Gold to End Dollars

The Good, The Bad, and The UglyM Good 1967

Theaters:  December 1966

Streaming:  November 1997

Rated:  R

Runtime:  177 minutes

Genre:  Action – Adventure – Western

els:  9.0/10

IMDB:  8.9/10

Amazon:  4.7/5 stars

Rotten Tomatoes Critics:  8.8/10

Rotten Tomatoes Audience:  4.0/5

Metacritic Metascore:  90/100

Metacritic User Score:  9.1/10

Awards:

Directed by:  Sergio Leone

Written by:  Agenore Incrocci and Furio Scarpelli (screenplay), Luciano Vincenzoni and Sergio Leone (story and screenplay)

Music by:  Ennio Morricone

Cast:  Clint Eastwood, Lee Van Cleef, Eli Wallach

Film Locations:  Spain and Italy

Budget:  $1,200,000

Worldwide Box Office:  $25,100,000

In 1862, 3 gunfighters, prowling the New Mexico Territory for easy money; the Good (Eastwood), the Bad (Van Cleef), and the Ugly (Wallach) hear tales of Confederate gold buried in a Civil War cemetery. Pairing up when convenient, going alone when it wasn’t, they set out for the golden grave at Sad Hill Cemetery but only the “Man with No Name” knows which grave. Their travels and adventures to the final resting place of Blue and Grey casualties leave a trail littered with the excesses of betrayal, brutality, deception, extortion, and death.  Honor and friendship are vices that will get you killed, according few serviceable distinctions between the good, bad, and ugly.

The movie ties its tale around the events of the Confederate Army’s Civil War New Mexico Campaign in 1862. Confederate General Henry Sibley convinced the president of the southern slave states, Jefferson Davis, to invade the western states and territories from the east side of the Rockies and continue on to California.  The goal was to capture the gold mines of the Colorado Territory, a major source of revenue for the Union’s war efforts, and the California ports.  The ports would provide additional resupply bases for the Confederates or at a minimum require the Union Navy to divert scarce resources in attempting to blockade them.  Sibley’s initial thrust, beginning in early 1862, came from Texas and continued up into New Mexico towards Santa Fe and Fort Union. The Confederates, initially successful, were eventually forced to retreat back into Texas, because Sibley’s already thin supply lines were destroyed.  Skirmishes continued for another year but the South’s New Mexico campaign lasted less than 6 months and General Sibley was demoted to logistic details, ironically the major drawback of his southwest strategic, invasion planning.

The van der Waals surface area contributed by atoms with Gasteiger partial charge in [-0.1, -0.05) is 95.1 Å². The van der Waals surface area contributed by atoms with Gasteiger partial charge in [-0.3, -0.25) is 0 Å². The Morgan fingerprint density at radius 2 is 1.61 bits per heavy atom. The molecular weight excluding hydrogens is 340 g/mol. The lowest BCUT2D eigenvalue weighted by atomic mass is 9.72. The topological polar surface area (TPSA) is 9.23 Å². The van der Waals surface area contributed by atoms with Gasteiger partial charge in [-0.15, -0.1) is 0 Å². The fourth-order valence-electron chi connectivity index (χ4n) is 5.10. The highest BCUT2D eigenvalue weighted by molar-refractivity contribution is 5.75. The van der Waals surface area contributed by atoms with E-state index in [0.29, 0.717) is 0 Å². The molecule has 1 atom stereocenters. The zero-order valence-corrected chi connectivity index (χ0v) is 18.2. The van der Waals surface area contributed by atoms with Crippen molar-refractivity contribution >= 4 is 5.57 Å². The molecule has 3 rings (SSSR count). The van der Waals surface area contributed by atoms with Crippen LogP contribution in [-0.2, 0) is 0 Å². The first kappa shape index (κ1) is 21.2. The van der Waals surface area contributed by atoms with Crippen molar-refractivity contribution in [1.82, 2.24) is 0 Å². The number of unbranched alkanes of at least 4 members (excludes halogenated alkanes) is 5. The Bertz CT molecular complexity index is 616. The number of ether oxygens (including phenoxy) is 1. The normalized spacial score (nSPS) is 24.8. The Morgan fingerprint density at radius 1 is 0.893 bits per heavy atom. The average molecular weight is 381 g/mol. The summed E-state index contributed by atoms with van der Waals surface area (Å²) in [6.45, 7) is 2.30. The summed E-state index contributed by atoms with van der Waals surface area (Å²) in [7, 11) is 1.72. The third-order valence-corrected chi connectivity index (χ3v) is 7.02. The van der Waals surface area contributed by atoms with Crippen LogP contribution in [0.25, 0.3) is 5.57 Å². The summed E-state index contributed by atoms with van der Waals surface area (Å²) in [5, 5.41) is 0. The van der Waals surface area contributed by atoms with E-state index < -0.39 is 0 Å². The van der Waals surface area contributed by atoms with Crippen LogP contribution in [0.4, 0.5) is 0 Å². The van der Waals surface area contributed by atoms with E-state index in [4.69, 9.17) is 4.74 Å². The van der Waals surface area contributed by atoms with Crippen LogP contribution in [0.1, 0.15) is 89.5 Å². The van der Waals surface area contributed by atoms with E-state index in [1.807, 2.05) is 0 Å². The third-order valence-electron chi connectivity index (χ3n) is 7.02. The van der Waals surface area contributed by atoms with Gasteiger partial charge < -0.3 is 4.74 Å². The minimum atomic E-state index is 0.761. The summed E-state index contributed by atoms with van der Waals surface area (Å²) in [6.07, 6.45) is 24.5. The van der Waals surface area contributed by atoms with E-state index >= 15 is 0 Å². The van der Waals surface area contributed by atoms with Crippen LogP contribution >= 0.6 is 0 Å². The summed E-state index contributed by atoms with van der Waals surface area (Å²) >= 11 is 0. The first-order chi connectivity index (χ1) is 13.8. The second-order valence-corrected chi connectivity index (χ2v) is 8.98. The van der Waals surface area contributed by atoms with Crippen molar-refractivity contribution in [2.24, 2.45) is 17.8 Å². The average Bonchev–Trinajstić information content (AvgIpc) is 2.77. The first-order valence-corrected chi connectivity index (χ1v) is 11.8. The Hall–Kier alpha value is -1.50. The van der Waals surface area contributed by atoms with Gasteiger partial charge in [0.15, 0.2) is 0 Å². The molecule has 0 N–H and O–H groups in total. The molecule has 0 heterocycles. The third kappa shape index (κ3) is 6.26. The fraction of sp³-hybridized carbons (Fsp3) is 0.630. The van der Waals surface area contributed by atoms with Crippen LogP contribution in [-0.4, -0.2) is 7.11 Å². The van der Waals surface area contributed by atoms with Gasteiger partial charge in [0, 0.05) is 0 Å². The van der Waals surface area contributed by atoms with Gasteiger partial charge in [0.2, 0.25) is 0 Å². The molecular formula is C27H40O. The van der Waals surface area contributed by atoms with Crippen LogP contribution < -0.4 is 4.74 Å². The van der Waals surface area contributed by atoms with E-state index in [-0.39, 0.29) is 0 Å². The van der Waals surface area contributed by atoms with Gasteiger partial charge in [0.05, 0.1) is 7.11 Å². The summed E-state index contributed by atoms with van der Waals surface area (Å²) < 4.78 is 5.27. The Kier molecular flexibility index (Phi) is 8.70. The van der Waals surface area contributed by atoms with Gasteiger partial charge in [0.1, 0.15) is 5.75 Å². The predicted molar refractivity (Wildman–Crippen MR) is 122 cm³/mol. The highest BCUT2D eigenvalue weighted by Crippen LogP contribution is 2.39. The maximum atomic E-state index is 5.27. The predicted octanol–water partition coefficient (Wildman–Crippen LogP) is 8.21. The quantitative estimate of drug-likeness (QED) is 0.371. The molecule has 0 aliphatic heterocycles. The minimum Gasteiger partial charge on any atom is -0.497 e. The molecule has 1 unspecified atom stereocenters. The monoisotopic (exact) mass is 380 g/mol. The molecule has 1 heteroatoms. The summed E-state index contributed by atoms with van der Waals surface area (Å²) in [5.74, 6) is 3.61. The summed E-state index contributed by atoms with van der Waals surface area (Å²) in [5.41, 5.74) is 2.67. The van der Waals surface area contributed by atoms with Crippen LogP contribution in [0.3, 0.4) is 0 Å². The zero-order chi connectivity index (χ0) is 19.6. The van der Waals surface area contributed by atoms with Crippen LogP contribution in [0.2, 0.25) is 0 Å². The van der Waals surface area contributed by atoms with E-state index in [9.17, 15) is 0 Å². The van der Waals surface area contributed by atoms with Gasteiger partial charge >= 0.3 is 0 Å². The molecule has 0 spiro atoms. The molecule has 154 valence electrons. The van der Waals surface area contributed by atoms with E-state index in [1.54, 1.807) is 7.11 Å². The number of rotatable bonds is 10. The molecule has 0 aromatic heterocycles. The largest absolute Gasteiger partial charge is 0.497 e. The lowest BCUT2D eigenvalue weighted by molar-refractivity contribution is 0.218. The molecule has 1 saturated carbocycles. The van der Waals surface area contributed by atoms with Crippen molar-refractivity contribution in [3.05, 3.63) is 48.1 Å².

Sergio Leone may not have invented Spaghetti Westerns but he certainly raised the genre to a high and profitable art form. As a director his credits are few, just 11 movies, but his 2 trilogies, Dollars and Once Upon a Time, were critical and financial successes. Leone, additionally, has  screenplay credits for most of the movies he directed along with a second unit director credit for the 11 Oscar award-winning, 1959 film: Ben Hur. His trademark long view shots of uninviting background coupled with intense close-ups of emotion filled eyes gave his westerns a barefaced, grainy look of realism in a land of little opportunity except for those who created their own.

Ennio Morricone made his name and fortune composing the scores for Sergio Leone’s Dollars trilogy. Creating an iconic sound of wolves howling, punctuated with Indian drum beats portending events to come.  None of the Dollars movies had a large budget to work with causing Morricone to creatively improvise, using ricocheting bullets, whips, and trumpets to fill in for the missing orchestra.  His film scores eventually earned him an honorary Academy Award in 2007 and the Best Original Score Academy Award for the 2016 movie: The Hateful Eight.

Then there was Clint Eastwood. Initially reluctant to do the final movie in The Man with No Name trilogy, he agreed to it after Leone met his hefty financial demands, $250,000 plus 10% of the profits.  In the mid-1960s these were demands that stars made, not the unknown Eastwood, who previously had just played bit parts in forgettable movies.  Leone must have seen something in him though because A Fistful of Dollars, For a Few Dollars More, and The Good, The Bad, and The Ugly made Eastwood an international star.  In these westerns Eastwood plays the part that he would reprise many more times throughout his career. That of a loner, willing to push morality and law to the limits and beyond, but showing compassion and tolerance when needed.